The Midwest Sour, Wild, and Funk Fest – It Doesn’t Get Any Sweeter

The Midwest Sour, Wild, and Funk Fest – It Doesn’t Get Any Sweeter

by Mark E. Lasbury for Indiana On Tap

I am a proud fan of sour/tart beer. Many people regard sour beers as a passing fancy, but I can tell you that sour is an old, revered beer style, and it’s here to stay. I like the tart, I like the tangy, and I like the squeeze your head sour beers too (think 3 Floyds Icelandic Pants of the Dead). I’m interested in how brewers get beers sour, whether it be by traditional methods of open fermentation, by kettle souring with lactobacillus, by phosphoric aid additions in fermentation, or by using characterized or wild yeast or bacterial strains.

Sometimes sour beer gets a bad rap – either it is considered and adulteration of good brewing techniques, or it is believed to be a haven for beer snobs and hipsters. It’s really neither, sour beer part of the proud history of beer in general. Belgian and German breweries have been producing sour beers for hundreds of years. Goses, lambics, blended lambics in the style of gueuze, and Flanders red/browns have been quaffed across the pond for many years, but really didn’t start to be distributed in the United States until the late 1970s. Even at that, it took many more years for them to be commonly known – gose still makes it onto some lists of obscure beer styles that people ought to try.

The best craft beer festivals have programs that describe the beers and the breweries. It helps keep track of what you have tried and lets you take notes, but it is also a good way to promote meaningful dialogue with the brewers. Photo credit: Walter

It wasn’t until the early 2000s that sour beers started to be made in more American craft breweries (unless you count the open fermentation of Anchor Steam early in their production – although now it is open fermented with very characterized air). Jolly Pumpkin introduced solid all-wood fermented beer, and other breweries have become very well known for their Belgian, wild, and barrel aged beers (Jester King, Russian, River, Crooked Stave, just to name a few). Even in Indiana, we have an all Brett brewery in Central State that puts out beer as tasty as anything from Europe or the rest of the US, and we have Taxman and Brugge that make some wonderful Belgian funky beers – and, of course Upland Brewing is a king amongst sour beer producers. The people who make good sours are now just as numerous as the ways to make a beer more acidic.

The techniques for making beer tart, sour, or funky range from quick sour methods of adding lactobacillus to the mash or the kettle just prior to the boil, to the standard timing methods of using wild yeast strains (maybe through open fermentation) or characterized Brettanomyces strains in place of traditional brewers yeasts. Then there are the very slow methods of barrel aging beers in wood that has had time to pick up (or has been inoculated with) a microflora that will produce acids. Add to this the possibility of secondary fermentation with wild yeasts when fruits are added either late in fermentation or afterward, and you have a bunch of ways to produce tart to down right sour beers.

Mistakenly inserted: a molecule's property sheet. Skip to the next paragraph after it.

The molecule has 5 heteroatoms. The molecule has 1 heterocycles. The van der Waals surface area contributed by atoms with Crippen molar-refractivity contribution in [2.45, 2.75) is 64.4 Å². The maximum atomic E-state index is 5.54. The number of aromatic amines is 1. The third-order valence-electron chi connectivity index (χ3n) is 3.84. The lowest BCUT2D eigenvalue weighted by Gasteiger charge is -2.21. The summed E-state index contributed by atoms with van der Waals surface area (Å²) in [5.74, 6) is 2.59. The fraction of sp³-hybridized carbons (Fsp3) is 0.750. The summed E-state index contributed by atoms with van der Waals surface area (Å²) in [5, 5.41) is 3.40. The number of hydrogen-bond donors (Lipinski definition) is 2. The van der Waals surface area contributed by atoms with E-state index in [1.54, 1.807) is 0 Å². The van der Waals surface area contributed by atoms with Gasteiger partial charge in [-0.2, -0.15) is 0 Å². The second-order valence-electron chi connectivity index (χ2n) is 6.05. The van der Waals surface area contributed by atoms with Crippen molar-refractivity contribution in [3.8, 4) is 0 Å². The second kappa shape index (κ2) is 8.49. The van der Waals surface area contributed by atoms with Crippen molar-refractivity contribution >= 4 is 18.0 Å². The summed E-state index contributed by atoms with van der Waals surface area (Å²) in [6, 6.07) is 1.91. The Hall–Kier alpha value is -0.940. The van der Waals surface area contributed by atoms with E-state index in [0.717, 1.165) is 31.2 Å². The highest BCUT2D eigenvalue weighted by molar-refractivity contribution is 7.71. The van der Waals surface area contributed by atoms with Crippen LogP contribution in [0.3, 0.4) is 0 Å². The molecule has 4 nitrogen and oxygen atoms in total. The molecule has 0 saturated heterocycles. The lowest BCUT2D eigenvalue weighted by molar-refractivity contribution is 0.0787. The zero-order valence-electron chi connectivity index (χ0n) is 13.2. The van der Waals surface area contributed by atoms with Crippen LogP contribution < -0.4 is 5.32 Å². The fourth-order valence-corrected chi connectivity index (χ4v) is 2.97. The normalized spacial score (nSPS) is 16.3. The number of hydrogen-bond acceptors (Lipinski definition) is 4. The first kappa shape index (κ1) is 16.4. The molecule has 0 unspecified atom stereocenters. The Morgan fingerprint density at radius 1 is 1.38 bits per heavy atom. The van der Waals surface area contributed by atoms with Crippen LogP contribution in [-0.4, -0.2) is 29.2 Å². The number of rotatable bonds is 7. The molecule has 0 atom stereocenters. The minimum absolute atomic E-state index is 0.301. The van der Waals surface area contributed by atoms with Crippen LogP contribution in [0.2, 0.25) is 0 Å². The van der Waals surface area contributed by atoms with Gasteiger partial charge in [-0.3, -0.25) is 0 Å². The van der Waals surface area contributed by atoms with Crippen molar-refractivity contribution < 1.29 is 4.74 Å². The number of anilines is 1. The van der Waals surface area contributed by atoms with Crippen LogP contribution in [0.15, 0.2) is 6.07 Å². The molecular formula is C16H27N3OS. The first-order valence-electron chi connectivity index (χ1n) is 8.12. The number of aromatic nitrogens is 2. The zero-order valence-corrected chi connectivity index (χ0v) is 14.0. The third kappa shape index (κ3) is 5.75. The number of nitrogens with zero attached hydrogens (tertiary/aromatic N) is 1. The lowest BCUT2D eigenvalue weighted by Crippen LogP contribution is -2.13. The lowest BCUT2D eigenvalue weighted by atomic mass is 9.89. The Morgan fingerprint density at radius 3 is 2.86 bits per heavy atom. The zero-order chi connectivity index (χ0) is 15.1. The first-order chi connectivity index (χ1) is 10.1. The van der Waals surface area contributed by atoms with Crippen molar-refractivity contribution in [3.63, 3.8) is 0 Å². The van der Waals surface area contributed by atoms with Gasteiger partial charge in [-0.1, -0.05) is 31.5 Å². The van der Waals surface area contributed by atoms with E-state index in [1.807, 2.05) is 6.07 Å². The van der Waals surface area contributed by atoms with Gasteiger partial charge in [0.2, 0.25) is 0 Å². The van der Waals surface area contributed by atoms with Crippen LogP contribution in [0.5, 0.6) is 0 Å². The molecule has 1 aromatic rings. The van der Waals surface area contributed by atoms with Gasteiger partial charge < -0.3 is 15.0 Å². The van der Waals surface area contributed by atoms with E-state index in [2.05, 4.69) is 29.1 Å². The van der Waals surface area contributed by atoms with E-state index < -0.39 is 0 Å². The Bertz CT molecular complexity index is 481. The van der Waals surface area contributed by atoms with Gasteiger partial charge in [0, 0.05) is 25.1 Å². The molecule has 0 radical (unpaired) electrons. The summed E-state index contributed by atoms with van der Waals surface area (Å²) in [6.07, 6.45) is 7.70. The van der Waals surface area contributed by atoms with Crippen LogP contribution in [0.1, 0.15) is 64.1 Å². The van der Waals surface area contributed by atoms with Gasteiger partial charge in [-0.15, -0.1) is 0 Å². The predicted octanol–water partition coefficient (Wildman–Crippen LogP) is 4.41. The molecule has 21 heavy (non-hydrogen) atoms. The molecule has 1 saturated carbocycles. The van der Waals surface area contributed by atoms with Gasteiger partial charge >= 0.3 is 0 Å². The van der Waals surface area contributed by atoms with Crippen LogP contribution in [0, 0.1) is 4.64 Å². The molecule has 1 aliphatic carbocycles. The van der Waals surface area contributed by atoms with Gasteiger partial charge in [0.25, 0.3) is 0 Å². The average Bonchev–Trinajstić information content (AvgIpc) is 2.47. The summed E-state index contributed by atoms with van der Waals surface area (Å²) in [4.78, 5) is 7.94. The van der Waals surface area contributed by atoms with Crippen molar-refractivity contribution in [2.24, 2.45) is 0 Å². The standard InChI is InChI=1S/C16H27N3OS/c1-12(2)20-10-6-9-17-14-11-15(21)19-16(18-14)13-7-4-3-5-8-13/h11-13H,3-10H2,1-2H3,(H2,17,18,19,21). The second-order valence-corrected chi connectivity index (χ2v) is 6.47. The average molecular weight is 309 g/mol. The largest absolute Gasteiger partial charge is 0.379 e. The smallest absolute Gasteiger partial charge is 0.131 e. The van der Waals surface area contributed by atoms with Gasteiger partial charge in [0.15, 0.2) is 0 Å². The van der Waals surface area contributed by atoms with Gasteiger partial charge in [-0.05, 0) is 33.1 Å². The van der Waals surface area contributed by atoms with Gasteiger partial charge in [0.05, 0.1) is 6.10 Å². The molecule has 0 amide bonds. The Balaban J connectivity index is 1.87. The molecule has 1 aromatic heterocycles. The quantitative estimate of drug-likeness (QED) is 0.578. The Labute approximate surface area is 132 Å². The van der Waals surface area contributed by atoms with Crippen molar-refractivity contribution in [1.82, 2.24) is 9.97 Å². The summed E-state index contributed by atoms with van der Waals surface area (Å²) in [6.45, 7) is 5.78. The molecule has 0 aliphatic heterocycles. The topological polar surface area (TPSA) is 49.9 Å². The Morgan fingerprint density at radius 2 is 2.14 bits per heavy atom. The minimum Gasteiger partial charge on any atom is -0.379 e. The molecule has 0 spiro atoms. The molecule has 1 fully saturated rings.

The reasons that sour/wild/funky beers are a bit rarer and often cost more are several, and include the idea that every time you endeavor to produce one, it’s a crap shoot. The chances that something bad will happen can be just as high as that a nice beer will result. True, this is less of an issue with the quick, kettle soured beers, but in general, more beer will be lost to the drain when making soured beers than when using traditional yeasts and trying to avoid the tartness. Likewise, even if the beer is drinkable, many times a beer brewed with wild strains or even kettle soured will have a chance for being just a bit off, maybe requiring a fix of some sort or a blending with another beer. All this costs time, money and therefore makes the beer more riskier and more expensive.

With this explanation of sour beer in our pocket – you’re now either thanking your lucky stars you bought a ticket for the Midwest Sour, Wild, and Funk Fest last Saturday, or you’re wishing you had. The major powers in American sour beers were there – and what a beautiful venue Victoria from Upland found for this event. The Mavris Arts and Event Center is a 1910s era brick building with original wood floors, beams and brick interiors. The building has served many purposes through the years, from produce warehouse to Regal Motor Car Company sales office to the office of the John Kauffman Brewing Company from the Over-the-Rhine district of Cincinnati. It was even a branch of the Vonnegut Hardware store (yes, the great uncles and great grandfather of Kurt Vonnegut, Jr.).

The Mavris Center was a great choice for holding the Funk Fest. It is rich in history and sophisticated, just like the beers we had. As a testament to how great the festival was – I forgot to take a picture during the event! Luckily others did, here are the folks from Short’s Brewing and Starcut Ciders. Photo credits: Mavris Arts and Event Center and Short’s Brewing

The wooden columns and brick facades highlight the age and history of the building, including the scorched beams from two fires in the 1910s. A complete preservation and restoration started in 1999 and carried out lovingly through the 2000s resulted in an events center of the first order that opened for business in 2007. Elise DeJean, Ellie Lowe, and chef Dwight Simmons now organize over one hundred wedding and corporate events each year at Mavris, with reviews that stagger the mind. Given last year’s rain, moving to an indoor venue was probably a good idea, but even at that, Mavris has a lovely second floor garden used for outdoor weddings that provided a good spot to soak up some of the sun on Saturday while you tasted a beer.